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Analog Angle Blog

Vendors Are Gone, but Their Prefixes Are Not

I was looking at the schematic of a relatively new product's design and saw an IC labeled with the prefix “UCC.” I paused and wondered, “Who's that?” and then I remembered: That prefix belonged to ICs from Unitrode, which was bought by Texas Instruments in 2000. You can still get many of those Unitrode parts from TI, and under their original part numbers.

It's not news that companies come and go. Sometimes they close up and disappear completely, or they are bought out by a competitor. Other times, they merge with a complementary vendor. In most cases, though, their parts live on, and are even used in new designs.

Why would a design engineer use parts like these in new designs, when their “ownership” is, shall we say, a little cloudy? I think it's because designers like to go with parts they have used before. There are several reasons for this: They understand the part reasonably well, they know which layouts work and which don't, they know about the associated passives, they know how to assess and test the part when needed, and they believe know they its idiosyncrasies (and all parts have them).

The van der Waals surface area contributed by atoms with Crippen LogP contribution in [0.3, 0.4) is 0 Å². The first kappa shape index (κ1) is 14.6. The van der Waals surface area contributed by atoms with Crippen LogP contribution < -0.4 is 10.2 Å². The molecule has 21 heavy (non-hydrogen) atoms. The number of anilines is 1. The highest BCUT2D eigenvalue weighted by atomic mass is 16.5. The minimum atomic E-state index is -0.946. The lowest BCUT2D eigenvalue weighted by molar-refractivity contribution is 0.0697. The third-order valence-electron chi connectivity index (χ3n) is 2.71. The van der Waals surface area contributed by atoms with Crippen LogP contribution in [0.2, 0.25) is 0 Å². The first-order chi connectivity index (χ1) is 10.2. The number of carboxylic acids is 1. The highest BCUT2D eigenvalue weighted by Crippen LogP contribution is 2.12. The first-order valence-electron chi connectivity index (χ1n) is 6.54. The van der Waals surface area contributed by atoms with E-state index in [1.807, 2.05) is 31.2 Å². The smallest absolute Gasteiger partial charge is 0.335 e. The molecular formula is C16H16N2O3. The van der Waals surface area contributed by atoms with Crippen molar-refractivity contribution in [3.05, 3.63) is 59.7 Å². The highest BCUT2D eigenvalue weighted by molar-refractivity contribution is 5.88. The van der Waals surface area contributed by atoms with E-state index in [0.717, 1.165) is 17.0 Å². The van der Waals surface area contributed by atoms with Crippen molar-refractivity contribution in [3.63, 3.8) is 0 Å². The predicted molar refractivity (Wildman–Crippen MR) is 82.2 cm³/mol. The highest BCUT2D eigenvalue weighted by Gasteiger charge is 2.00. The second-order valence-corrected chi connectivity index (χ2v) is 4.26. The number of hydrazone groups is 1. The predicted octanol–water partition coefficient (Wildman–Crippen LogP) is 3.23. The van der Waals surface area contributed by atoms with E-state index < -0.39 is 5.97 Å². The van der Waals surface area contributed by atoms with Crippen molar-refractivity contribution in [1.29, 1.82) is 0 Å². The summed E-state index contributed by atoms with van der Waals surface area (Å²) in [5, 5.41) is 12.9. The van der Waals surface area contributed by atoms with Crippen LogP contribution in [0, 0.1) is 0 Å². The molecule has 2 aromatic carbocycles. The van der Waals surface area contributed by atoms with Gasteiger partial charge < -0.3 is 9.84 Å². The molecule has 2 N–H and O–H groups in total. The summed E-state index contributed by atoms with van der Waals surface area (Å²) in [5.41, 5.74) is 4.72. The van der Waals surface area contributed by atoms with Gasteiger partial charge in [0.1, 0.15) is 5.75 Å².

But there's more to it, from what I've seen. When designing a new product, every team has to decide where to take chances and where to play it safe. Most projects can only deal with “new and risky” in about 10-20 percent of the design; by re-using parts and subsections from previous designs, they can establish bounds on how many areas with unpleasant surprises they'll likely encounter.

It's especially the case when using analog and power parts, where new parts can certainly give you better performance, but older parts are often “good enough” to meet the objectives. Hey, they do the job, they do it well, and they do it without hassle — so why not use them again?

That's one of the many reasons you'll see older parts, which could be retired, still going on new BOMs, often from vendors who no longer are what they were. Fortunately, when companies acquire others (or take on their parts and related IP), they almost always keep the original prefix and part number. This makes a lot of sense, as the part is still inventoried under that designation, and is on various approved vendor lists that purchasing or the contract assembler uses.